From ACM Interactions / July — Aug 2019

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Photo by Ashley Batz on Unsplash

It’s often said that one should not “go meta” because things just get too abstract and unwieldy, trying to make sense of it all in your mind. But perhaps it’s exactly the right time for designers to go meta, at least as a useful respite from the daily grind of that which is becoming automated and instrumented ad nauseam — and maybe more dramatically, for our professional survival, with a reframing of authentic, substantive design value.

Algorithms, automation, instrumentation: Designing is becoming increasingly routine, predictable, and systematic for the sake of efficiency and reliability, to safely ensure high-velocity outputs. The poetics of human-computer interaction have evolved into prescriptions for scaled, scheduled delivery. From distributed symbol libraries to computerized usability tests, what then becomes of the designer? What is now the reason for being? But perhaps the true realm for a designer’s value is starting to reveal itself. …


From ACM Interactions / March — April 2019

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Photo by Felix Mittermeier on Unsplash

While applying for a UX manager position recently, I was asked to send in my portfolio along with the usual résumé/CV. It’s a rather perfunctory request, but that’s exactly it. It’s like some bodily reflex by the hiring staff, performed dozens of time daily, without thought. I was about to conform to this request, but I paused midway in my equally perfunctory response (“Of course, I’ll send over the link…”). This time, the rebel in me awoke, questioning: “Is a portfolio truly the best way to showcase my qualifications as a design leader?” Especially for one who is experienced and operating at a more meta level in a company, shaping strategy, process, and culture to enable good design to thrive? …


From ACM Interactions / Nov — Dec 2017

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Photo by Humberto Santos on Unsplash

For a designer guided by human-centered methods toward improving our finicky relationship with technology, what does it mean to have impact? What are the primary means of enabling an impact with lasting value for your team or company, as well as your customers? These are truly existential questions. Who I am and what value I provide as a human-centered designer are concepts shaped by the actions I take and their consequences. It matters to me as a professional, in terms of pride and integrity, and to my cross-functional colleagues to justify my service to them toward collective, shared goals. …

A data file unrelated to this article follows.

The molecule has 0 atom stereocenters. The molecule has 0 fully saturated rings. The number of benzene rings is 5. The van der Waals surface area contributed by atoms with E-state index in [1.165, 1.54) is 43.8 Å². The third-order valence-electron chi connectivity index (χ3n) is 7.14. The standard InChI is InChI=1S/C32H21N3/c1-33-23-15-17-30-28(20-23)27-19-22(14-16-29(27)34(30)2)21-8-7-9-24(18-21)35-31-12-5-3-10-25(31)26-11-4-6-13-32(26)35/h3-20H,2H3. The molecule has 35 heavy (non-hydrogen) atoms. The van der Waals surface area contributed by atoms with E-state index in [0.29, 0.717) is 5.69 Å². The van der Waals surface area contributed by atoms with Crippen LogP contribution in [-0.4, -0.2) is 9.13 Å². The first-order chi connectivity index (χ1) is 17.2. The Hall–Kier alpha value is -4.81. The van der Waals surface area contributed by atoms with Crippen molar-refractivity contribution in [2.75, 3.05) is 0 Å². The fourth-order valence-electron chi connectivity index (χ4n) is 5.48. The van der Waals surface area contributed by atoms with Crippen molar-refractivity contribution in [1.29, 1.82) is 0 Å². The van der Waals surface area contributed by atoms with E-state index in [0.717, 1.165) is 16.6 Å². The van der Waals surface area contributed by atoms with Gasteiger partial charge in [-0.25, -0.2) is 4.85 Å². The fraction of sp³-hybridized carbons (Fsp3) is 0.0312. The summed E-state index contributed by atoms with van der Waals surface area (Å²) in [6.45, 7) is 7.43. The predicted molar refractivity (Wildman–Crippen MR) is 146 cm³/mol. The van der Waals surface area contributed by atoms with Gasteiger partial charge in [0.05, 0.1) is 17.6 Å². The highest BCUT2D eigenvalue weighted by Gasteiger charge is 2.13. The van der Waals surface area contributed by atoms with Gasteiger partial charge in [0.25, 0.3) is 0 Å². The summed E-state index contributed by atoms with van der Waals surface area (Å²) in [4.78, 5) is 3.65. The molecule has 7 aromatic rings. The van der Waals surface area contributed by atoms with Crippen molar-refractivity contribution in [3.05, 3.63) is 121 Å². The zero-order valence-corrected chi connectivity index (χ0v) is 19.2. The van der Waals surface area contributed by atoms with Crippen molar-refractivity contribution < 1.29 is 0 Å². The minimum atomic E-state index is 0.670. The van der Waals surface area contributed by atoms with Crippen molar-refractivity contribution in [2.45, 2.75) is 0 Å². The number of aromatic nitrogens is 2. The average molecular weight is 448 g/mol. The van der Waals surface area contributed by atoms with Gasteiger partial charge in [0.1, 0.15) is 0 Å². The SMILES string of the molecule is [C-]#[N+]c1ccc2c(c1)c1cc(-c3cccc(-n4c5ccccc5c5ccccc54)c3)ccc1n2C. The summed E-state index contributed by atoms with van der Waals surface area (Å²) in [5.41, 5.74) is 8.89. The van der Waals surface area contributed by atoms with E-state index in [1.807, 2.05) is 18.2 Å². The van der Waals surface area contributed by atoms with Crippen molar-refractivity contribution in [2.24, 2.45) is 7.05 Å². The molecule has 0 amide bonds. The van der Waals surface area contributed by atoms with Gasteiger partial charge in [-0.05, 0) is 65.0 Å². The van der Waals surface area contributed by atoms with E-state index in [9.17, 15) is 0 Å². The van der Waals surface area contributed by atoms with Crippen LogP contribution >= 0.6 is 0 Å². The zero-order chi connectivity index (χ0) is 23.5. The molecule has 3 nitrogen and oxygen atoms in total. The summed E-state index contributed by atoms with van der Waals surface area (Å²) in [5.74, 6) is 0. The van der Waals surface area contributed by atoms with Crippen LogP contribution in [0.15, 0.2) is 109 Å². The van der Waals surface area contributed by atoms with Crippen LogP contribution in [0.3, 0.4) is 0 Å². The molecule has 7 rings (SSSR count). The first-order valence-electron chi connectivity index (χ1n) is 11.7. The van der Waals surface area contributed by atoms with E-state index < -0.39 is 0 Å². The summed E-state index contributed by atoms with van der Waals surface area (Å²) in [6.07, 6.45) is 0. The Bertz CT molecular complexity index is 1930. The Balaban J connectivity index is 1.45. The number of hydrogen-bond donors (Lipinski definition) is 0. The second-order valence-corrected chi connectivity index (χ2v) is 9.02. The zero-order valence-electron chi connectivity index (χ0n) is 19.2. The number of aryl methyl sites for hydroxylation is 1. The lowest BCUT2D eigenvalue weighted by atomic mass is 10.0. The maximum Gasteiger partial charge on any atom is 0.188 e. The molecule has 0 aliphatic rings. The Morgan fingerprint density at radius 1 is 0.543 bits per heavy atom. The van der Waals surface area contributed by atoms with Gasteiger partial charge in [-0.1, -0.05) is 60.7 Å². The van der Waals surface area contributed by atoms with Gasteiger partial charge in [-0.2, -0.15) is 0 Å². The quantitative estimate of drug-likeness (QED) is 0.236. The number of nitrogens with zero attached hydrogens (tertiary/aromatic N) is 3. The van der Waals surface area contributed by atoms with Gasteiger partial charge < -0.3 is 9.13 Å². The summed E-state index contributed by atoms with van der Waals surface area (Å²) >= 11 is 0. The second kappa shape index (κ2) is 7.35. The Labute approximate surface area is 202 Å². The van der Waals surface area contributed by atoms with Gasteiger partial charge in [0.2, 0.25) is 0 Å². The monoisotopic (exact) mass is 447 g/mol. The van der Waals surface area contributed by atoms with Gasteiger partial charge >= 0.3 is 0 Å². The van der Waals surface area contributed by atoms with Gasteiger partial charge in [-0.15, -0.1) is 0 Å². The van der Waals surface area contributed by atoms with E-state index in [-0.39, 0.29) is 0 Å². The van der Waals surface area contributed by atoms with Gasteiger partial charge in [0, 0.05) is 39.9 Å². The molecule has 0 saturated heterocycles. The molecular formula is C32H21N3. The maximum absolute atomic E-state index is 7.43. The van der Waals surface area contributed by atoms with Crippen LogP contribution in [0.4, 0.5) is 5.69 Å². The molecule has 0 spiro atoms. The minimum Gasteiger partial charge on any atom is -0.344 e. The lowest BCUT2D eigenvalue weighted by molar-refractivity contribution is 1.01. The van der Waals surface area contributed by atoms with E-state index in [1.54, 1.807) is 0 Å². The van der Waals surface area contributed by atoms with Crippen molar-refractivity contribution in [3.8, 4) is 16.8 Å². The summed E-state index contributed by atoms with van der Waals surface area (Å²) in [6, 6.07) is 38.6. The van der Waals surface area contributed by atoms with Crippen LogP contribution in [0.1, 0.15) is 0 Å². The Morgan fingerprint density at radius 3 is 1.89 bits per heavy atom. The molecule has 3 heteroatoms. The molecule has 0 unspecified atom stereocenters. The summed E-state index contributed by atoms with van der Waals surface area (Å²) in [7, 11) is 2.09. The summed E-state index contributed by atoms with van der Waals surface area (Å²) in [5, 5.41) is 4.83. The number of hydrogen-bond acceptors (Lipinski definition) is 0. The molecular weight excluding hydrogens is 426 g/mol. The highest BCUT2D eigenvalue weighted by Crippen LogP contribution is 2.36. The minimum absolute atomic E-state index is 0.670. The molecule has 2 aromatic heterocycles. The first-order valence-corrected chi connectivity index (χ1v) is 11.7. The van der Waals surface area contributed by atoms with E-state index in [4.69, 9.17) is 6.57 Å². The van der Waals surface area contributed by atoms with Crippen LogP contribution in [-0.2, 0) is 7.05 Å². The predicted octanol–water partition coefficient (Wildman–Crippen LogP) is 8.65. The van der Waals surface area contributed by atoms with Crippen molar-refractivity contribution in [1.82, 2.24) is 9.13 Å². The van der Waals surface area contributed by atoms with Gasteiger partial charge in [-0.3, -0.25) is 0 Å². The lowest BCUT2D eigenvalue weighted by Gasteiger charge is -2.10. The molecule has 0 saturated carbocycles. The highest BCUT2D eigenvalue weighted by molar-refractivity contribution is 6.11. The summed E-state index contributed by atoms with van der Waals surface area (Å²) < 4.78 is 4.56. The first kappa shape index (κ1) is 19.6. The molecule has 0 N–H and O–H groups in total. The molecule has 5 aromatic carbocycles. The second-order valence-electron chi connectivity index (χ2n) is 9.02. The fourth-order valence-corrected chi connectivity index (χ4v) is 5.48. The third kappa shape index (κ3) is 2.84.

from ACM Interactions / July — August 2016

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Photo by Michael Dziedzic on Unsplash

Human-computer interaction, as implied in the phrasing, involves approaches for exploring, enabling, or optimizing the relationship between people & computational systems. There is a negotiation of intent between users and systems via discrete combinations of controls with fairly constrained yet recognizable behaviors: buttons, tabs, switches, dials, text fields, icons, and so forth — both pixel- and atom-based. Such elements make up the interface, helping users accomplish some task that may occur across a range of forms or screens. Sure, it all seems quite complex, yet it’s fairly direct and tangible. To put it bluntly, there is something there to interact with. …


From ACM Interactions / Nov — Dec 2019

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Photo by Franck V. on Unsplash

We are living in an “age of automation”, where computational intelligence guided by algorithms is woven into our daily lives. What does this mean for the human aspect of experiencing literally artificial intelligence? The challenge before us is the act of humanization itself — shaping tech interactions with humanistic qualities, like emotion, conversation, and relationship, that impart values for humane living, like trust, respect, and dignity. Doing that well requires uncovering mental models, identifying emotional drivers, and unpacking our expectations of how a smart device or predictive service should behave — and how to interact with it to achieve our goals gracefully… and safely!


From ACM Interactions / July — Aug 2018

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Photo by UX Indonesia on Unsplash